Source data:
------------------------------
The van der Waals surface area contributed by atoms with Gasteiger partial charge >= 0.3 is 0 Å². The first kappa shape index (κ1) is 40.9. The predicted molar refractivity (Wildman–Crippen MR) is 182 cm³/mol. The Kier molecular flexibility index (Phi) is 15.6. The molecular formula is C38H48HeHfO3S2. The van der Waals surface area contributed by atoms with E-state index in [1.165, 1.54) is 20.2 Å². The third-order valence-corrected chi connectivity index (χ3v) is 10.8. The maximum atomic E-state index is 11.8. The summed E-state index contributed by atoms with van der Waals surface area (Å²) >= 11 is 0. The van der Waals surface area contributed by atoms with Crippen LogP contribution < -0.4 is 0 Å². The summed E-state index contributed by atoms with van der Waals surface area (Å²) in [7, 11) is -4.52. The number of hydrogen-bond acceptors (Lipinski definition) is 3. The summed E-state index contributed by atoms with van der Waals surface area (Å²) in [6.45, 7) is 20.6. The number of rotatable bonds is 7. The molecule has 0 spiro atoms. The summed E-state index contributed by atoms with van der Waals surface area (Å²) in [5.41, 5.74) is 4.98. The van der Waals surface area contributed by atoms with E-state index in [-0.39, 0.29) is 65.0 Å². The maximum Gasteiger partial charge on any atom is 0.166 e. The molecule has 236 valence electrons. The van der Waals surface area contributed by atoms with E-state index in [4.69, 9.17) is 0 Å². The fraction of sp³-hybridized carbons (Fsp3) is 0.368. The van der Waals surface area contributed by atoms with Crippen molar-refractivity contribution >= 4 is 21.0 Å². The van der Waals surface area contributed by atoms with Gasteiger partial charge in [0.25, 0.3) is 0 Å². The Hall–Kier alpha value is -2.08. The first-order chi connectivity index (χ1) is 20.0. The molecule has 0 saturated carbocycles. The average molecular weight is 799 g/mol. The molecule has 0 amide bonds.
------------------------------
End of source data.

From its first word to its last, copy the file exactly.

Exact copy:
The van der Waals surface area contributed by atoms with Gasteiger partial charge >= 0.3 is 0 Å². The first kappa shape index (κ1) is 40.9. The predicted molar refractivity (Wildman–Crippen MR) is 182 cm³/mol. The Kier molecular flexibility index (Phi) is 15.6. The molecular formula is C38H48HeHfO3S2. The van der Waals surface area contributed by atoms with E-state index in [1.165, 1.54) is 20.2 Å². The third-order valence-corrected chi connectivity index (χ3v) is 10.8. The maximum atomic E-state index is 11.8. The summed E-state index contributed by atoms with van der Waals surface area (Å²) >= 11 is 0. The van der Waals surface area contributed by atoms with Crippen LogP contribution < -0.4 is 0 Å². The summed E-state index contributed by atoms with van der Waals surface area (Å²) in [7, 11) is -4.52. The number of hydrogen-bond acceptors (Lipinski definition) is 3. The summed E-state index contributed by atoms with van der Waals surface area (Å²) in [6.45, 7) is 20.6. The number of rotatable bonds is 7. The molecule has 0 spiro atoms. The summed E-state index contributed by atoms with van der Waals surface area (Å²) in [5.41, 5.74) is 4.98. The van der Waals surface area contributed by atoms with E-state index in [-0.39, 0.29) is 65.0 Å². The maximum Gasteiger partial charge on any atom is 0.166 e. The molecule has 236 valence electrons. The van der Waals surface area contributed by atoms with E-state index in [4.69, 9.17) is 0 Å². The fraction of sp³-hybridized carbons (Fsp3) is 0.368. The van der Waals surface area contributed by atoms with Crippen molar-refractivity contribution >= 4 is 21.0 Å². The van der Waals surface area contributed by atoms with Gasteiger partial charge in [0.25, 0.3) is 0 Å². The Hall–Kier alpha value is -2.08. The first-order chi connectivity index (χ1) is 20.0. The molecule has 0 saturated carbocycles. The average molecular weight is 799 g/mol. The molecule has 0 amide bonds.